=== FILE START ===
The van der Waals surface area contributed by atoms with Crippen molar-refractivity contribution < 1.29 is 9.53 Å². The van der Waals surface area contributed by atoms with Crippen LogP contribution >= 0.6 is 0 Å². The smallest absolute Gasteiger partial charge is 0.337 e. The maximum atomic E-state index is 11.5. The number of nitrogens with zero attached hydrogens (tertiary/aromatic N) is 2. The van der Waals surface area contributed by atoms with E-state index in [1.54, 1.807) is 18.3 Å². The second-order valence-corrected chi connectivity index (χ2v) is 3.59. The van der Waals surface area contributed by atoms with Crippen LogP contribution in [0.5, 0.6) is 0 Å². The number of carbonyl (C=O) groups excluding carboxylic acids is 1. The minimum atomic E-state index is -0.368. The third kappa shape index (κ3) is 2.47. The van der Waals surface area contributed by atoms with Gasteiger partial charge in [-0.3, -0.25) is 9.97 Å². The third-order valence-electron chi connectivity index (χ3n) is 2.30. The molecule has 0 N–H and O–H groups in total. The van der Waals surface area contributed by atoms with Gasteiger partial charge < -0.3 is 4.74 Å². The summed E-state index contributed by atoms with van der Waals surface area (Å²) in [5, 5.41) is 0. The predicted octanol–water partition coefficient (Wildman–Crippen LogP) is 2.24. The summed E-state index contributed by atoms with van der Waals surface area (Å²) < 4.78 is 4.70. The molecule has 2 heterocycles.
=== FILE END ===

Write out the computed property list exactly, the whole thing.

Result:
The van der Waals surface area contributed by atoms with Crippen molar-refractivity contribution < 1.29 is 9.53 Å². The van der Waals surface area contributed by atoms with Crippen LogP contribution >= 0.6 is 0 Å². The smallest absolute Gasteiger partial charge is 0.337 e. The maximum atomic E-state index is 11.5. The number of nitrogens with zero attached hydrogens (tertiary/aromatic N) is 2. The van der Waals surface area contributed by atoms with E-state index in [1.54, 1.807) is 18.3 Å². The second-order valence-corrected chi connectivity index (χ2v) is 3.59. The van der Waals surface area contributed by atoms with Crippen LogP contribution in [0.5, 0.6) is 0 Å². The number of carbonyl (C=O) groups excluding carboxylic acids is 1. The minimum atomic E-state index is -0.368. The third kappa shape index (κ3) is 2.47. The van der Waals surface area contributed by atoms with Gasteiger partial charge in [-0.3, -0.25) is 9.97 Å². The third-order valence-electron chi connectivity index (χ3n) is 2.30. The molecule has 0 N–H and O–H groups in total. The van der Waals surface area contributed by atoms with Gasteiger partial charge < -0.3 is 4.74 Å². The summed E-state index contributed by atoms with van der Waals surface area (Å²) in [5, 5.41) is 0. The predicted octanol–water partition coefficient (Wildman–Crippen LogP) is 2.24. The summed E-state index contributed by atoms with van der Waals surface area (Å²) < 4.78 is 4.70. The molecule has 2 heterocycles.